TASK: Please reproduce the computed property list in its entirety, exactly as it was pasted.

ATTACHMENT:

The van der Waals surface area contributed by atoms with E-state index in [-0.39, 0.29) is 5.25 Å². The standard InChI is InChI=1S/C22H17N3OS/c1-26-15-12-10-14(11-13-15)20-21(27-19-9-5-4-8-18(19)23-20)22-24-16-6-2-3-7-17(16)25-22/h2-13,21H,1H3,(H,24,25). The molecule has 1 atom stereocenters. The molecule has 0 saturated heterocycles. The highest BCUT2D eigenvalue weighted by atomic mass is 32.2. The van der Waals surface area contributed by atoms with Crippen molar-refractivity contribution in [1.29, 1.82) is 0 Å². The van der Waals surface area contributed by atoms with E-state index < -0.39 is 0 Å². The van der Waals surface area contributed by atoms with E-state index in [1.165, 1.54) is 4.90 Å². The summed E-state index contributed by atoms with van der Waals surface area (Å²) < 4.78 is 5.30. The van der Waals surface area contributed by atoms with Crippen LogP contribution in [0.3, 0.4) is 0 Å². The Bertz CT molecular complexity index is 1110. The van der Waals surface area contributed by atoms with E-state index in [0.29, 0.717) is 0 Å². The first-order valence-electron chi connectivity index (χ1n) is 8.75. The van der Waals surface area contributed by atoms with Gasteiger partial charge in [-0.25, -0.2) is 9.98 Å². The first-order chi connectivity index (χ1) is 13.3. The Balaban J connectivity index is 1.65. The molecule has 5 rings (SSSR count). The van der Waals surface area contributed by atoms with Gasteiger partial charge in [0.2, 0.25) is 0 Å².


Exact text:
The van der Waals surface area contributed by atoms with E-state index in [-0.39, 0.29) is 5.25 Å². The standard InChI is InChI=1S/C22H17N3OS/c1-26-15-12-10-14(11-13-15)20-21(27-19-9-5-4-8-18(19)23-20)22-24-16-6-2-3-7-17(16)25-22/h2-13,21H,1H3,(H,24,25). The molecule has 1 atom stereocenters. The molecule has 0 saturated heterocycles. The highest BCUT2D eigenvalue weighted by atomic mass is 32.2. The van der Waals surface area contributed by atoms with Crippen molar-refractivity contribution in [1.29, 1.82) is 0 Å². The van der Waals surface area contributed by atoms with E-state index < -0.39 is 0 Å². The van der Waals surface area contributed by atoms with E-state index in [1.165, 1.54) is 4.90 Å². The summed E-state index contributed by atoms with van der Waals surface area (Å²) < 4.78 is 5.30. The van der Waals surface area contributed by atoms with Crippen LogP contribution in [0.3, 0.4) is 0 Å². The Bertz CT molecular complexity index is 1110. The van der Waals surface area contributed by atoms with E-state index in [0.29, 0.717) is 0 Å². The first-order valence-electron chi connectivity index (χ1n) is 8.75. The van der Waals surface area contributed by atoms with Gasteiger partial charge in [-0.25, -0.2) is 9.98 Å². The first-order chi connectivity index (χ1) is 13.3. The Balaban J connectivity index is 1.65. The molecule has 5 rings (SSSR count). The van der Waals surface area contributed by atoms with Gasteiger partial charge in [0.2, 0.25) is 0 Å².